Linked by Thom Holwerda on Tue 21st Feb 2006 17:59 UTC
Mac OS X "[Last week], we reported on a Trojan horse for Mac OS X that is just like the entry for Earth in the Hitchhiker's Guide to the Galaxy in that it is mostly harmless. A new vulnerability targeted at Apple's home-grown web browser, Safari, is another matter entirely. A German security firm appears to have been the first to discover the Safari flaw, which allows for shell scripts to be executed after clicking a link."
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RE: This IS serious for John Doe
by ormandj on Tue 21st Feb 2006 22:39 UTC in reply to "This IS serious for John Doe "
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"Sure, in Safari with the default settings (as in "Automatically open safe files" enabled) these scripts can be triggered automatically - but downloading a zip with say Firefox and then unpacking it and clicking the files is just as dangerous. It's probably safe to assume that most people who download zip files have the intention of unpacking and using the contents sometime. "

While I completely agree about the issue at hand, and the true fix from Apple (see my above posts), again - I'd like to re-iterate, any user who is getting downloads from a source they do not trust, and just opening them up, is asking for trouble. I don't care what kind of security Apple puts in their OS, even if they fix the filetype issues, it won't help.

It's the same thing that plagues Windows. Often, it really isn't MS's fault. Yes, windows is prone to spyware/virus infections due to most people running as administrator level. Yes, there are other issues at hand. The point is, no matter what MS does in Windows, and no matter what Apple does in OSX, the true issue is users who are NOT educated enough (read: ignorant) in computer operation, and have a form of turrets syndrome known as "click on anything that says click on me or has a pretty icon".

No amount of safeguarding is going to stop this. I've seen infected Windows machines full of spyware, and upon examining the source/cause (in order to prevent the infection from happening again) I discover emails with random garbage text to bypass spam filters (they make no sense), headings that say hello to *insert random name here*, and email addresses like In those emails is often an attachment. Strangely enough, on the last computer I "fixed" that was full of this crap, the email I found had a file named "infectmypcnow.exe" attached. After talking to the user about it, they admitted to having now only downloaded the file, but then double clicked it to run.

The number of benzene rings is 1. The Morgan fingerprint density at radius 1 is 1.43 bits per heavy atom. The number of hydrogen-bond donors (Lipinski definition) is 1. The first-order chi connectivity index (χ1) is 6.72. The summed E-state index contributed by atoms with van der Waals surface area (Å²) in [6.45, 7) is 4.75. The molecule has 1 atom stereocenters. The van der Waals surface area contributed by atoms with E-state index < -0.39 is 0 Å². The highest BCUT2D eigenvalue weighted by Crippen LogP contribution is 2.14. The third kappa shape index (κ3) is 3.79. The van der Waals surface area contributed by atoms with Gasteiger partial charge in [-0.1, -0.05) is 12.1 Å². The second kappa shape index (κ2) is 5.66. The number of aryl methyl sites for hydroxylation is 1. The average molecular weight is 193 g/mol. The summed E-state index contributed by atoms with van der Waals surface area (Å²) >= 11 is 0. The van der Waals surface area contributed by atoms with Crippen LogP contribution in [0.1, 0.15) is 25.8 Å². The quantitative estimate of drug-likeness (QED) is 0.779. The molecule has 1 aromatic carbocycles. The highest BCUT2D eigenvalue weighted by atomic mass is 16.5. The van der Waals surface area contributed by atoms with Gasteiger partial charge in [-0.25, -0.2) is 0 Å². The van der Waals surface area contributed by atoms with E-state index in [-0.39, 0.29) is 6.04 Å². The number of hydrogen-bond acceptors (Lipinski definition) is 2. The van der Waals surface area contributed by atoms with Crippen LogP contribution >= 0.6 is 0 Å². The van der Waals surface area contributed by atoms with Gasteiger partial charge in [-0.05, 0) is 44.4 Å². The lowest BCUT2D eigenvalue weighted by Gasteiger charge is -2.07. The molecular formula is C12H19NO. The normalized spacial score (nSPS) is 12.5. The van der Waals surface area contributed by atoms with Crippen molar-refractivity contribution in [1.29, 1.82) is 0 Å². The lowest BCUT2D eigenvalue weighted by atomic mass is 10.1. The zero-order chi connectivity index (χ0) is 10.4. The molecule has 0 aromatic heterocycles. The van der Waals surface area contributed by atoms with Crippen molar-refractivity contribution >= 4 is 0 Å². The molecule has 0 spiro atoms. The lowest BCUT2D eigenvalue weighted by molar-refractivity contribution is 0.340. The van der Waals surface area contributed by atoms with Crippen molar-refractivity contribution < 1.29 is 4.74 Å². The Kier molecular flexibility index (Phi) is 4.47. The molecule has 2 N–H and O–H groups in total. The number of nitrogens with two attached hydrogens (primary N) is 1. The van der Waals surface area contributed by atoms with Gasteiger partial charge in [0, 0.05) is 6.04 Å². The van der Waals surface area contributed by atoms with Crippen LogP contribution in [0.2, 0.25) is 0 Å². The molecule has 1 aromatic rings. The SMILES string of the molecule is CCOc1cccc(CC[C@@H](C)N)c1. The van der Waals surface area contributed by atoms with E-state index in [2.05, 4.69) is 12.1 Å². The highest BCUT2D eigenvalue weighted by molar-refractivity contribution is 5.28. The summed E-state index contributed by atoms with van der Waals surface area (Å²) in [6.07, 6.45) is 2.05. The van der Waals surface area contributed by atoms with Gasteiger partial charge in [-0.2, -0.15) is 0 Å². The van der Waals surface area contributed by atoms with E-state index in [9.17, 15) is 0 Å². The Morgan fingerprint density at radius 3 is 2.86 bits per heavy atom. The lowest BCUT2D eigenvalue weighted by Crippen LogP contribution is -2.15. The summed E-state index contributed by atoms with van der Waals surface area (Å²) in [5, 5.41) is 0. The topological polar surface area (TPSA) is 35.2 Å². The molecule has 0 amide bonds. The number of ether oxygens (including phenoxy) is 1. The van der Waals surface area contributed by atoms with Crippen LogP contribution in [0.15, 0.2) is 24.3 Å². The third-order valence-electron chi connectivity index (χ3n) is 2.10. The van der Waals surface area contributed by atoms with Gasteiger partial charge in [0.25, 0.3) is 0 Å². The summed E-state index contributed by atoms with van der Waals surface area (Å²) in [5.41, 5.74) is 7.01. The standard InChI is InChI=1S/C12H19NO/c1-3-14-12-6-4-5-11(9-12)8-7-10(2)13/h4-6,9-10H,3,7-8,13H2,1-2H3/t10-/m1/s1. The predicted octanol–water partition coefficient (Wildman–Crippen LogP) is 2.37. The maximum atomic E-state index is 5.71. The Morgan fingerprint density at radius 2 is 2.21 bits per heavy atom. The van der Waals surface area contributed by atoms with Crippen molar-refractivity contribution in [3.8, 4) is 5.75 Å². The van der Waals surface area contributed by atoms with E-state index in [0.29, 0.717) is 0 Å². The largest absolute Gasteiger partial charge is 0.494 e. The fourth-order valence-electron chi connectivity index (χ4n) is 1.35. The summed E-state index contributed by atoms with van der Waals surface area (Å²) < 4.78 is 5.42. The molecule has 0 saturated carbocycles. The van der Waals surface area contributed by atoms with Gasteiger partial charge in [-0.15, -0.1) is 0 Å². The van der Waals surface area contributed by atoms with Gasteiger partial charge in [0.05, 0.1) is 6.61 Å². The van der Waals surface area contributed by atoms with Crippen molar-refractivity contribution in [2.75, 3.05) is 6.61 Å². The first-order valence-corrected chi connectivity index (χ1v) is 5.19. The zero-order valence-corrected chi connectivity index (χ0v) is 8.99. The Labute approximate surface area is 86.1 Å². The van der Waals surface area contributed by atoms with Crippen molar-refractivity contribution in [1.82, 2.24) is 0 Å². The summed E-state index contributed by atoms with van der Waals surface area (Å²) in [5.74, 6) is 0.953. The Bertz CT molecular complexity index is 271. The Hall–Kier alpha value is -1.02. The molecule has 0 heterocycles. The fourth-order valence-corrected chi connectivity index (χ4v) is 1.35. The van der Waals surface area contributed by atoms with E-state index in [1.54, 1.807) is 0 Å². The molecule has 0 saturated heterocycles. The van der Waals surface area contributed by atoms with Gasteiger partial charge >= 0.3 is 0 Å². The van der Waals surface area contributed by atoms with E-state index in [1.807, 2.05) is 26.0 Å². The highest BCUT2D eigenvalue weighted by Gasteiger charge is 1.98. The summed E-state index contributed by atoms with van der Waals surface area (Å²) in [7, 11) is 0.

Apple very well *should* fix this content type issue (read my above posts, as I describe the basis for this assertion) but at the same time, it really isn't going to stop this kind of thing. You can send a good majority of people running OSX/Windows a file in an email from a random address with non-sensical text, that contains a random name (not the actual user's) and a file called "deleteveryfileonmycomputerandmakeitblowupinsmokeandburndownmyhouse.ex e" (or marked as an application on OSX) and they are STILL going to download and run it. Take it as you may, but user education and good admins who force user backups on a schedule, are the only solution.

Sorry to be a pessamist and make out most users to be ignorant, but it's true. I don't totally blame them, I blame the lack of good sysadmins/support techs. I think we should mandate courses on basic computer operation before selling a single person a computer! (Won't happen, lol). Probably even if we did, people would still run these files. Oh well.

PS - I'm not defending Apple, this is a flaw, and they should fix it. I'm just pointing out this really won't solve the problem, by any means.

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